The back roads of Arizona

The cowboy looks at the man, then looks at his peacefully grazing herd and calmly answers, “Sure, why not?” Continue reading

Connelsville Pennsylvania

On the banks of the Youghiogheny River, Connellsville Pennsylvania was a natural stopping place for travelers to build rafts  to float down the river.

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Connelsville  Pennsylvania

A former coal mining town , it’s newspaper, The Daily Courier, has been in continuous publication for over a century.

During the French and Indian War , a British army commanded by General Edward Braddock approached Fort Duquesne and crossed the Youghiogheny River at Stewart’s Crossing, which is situated in the middle of what is now the City of Connellsville.

Due to the city’s location in the center of the Connellsville coalfield , coal mining, coke production, and other accompanying industries became the major sources of employment and revenue during the late 19th and early 20th
centuries.

Connellsville became known at the “Coke Capital of the World” due to the amount and quality of coke produced in the city’s many beehive ovens. During this time, Connellsville had more millionaires per capita than any other city in the United States.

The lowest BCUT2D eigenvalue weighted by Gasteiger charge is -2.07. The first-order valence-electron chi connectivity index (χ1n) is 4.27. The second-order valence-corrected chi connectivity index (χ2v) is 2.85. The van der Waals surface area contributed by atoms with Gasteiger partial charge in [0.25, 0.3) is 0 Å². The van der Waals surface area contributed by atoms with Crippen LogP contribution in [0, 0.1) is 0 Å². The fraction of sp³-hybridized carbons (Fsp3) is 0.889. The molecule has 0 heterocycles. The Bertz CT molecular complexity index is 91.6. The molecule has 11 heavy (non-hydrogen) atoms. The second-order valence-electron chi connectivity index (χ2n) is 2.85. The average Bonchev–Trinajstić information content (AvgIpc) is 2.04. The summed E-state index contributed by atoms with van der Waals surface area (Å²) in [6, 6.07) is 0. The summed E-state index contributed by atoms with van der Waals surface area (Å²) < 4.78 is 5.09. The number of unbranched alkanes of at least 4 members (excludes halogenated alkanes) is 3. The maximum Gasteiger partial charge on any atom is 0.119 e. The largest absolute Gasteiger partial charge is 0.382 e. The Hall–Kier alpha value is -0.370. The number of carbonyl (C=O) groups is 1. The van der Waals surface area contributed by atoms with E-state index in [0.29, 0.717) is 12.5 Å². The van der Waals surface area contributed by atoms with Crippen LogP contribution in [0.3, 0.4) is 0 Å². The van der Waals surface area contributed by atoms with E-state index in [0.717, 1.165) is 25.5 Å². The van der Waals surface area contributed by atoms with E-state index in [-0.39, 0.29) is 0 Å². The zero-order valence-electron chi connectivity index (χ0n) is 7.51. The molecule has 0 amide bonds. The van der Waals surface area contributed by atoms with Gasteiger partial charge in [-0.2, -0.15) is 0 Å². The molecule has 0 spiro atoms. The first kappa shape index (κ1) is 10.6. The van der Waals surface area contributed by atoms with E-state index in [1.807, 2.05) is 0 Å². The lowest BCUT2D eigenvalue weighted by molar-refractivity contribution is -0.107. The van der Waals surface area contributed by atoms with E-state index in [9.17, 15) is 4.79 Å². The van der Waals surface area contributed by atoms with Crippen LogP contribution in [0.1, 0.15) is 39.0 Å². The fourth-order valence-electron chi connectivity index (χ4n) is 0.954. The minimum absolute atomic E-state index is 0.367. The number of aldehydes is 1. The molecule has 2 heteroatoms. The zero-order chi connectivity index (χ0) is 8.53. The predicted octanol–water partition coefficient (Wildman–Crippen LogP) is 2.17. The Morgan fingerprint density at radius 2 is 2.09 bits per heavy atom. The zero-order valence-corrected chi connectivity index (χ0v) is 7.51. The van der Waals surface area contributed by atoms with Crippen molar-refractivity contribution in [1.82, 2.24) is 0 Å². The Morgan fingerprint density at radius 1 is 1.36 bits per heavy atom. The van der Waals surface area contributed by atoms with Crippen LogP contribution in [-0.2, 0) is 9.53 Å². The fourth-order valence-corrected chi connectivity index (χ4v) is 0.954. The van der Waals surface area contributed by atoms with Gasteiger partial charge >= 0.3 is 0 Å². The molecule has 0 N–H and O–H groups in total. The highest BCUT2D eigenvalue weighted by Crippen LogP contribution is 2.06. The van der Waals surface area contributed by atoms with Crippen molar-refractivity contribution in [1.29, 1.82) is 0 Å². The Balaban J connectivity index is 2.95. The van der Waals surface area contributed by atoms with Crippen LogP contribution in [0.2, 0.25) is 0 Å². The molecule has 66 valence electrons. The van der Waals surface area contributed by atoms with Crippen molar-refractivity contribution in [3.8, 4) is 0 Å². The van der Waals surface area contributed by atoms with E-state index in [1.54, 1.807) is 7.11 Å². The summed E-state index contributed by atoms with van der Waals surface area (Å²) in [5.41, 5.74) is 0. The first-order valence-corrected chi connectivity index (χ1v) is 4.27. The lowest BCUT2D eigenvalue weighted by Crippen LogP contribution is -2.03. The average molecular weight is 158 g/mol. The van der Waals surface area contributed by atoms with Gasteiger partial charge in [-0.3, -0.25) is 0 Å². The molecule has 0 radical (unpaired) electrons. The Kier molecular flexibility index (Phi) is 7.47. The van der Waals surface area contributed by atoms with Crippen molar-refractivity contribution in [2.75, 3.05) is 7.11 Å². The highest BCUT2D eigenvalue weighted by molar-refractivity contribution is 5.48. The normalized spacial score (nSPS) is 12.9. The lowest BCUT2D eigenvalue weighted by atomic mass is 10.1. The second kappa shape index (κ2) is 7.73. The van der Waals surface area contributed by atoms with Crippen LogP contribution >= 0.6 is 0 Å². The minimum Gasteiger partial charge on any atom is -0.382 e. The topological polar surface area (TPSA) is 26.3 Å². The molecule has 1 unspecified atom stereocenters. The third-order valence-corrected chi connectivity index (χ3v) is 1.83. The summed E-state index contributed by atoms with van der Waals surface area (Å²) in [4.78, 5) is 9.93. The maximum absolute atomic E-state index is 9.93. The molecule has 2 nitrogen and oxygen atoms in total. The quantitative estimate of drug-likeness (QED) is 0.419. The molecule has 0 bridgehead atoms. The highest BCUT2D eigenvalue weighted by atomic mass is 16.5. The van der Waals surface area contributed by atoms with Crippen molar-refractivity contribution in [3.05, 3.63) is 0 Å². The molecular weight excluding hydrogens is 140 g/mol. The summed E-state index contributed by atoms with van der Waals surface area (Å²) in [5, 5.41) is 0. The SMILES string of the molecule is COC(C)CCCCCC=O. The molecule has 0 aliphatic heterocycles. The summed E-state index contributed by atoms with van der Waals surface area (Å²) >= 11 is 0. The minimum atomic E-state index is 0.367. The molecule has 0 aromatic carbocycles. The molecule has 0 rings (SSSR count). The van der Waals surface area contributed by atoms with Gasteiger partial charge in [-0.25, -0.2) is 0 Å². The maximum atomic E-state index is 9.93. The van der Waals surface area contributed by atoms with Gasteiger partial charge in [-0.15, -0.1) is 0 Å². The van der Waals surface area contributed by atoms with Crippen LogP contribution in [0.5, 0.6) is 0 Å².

Gary has been a writer/ photographer for over 20 years, specializing in nature,landscapes and studying native cultures.Besides visiting most of the United States, he has traveled to such places as Egypt,the Canary Islands,much of the Caribbean. He has studied  the Mayan Cultures in Central America, and the Australian Aboriginal way of life.Photography has given him the opportunity to observe life in many different parts of the world!

He has published several books about the various cultures he has observed and applied what he has learned to solving the many issues facing not only the United States, but the world as well.

Common Sense solutions to complex problems.

For more information and a link to his hard cover and Ebooks,and contact information: please check his website.www.commonsensejourneys.com

You can also follow him on your Kindle.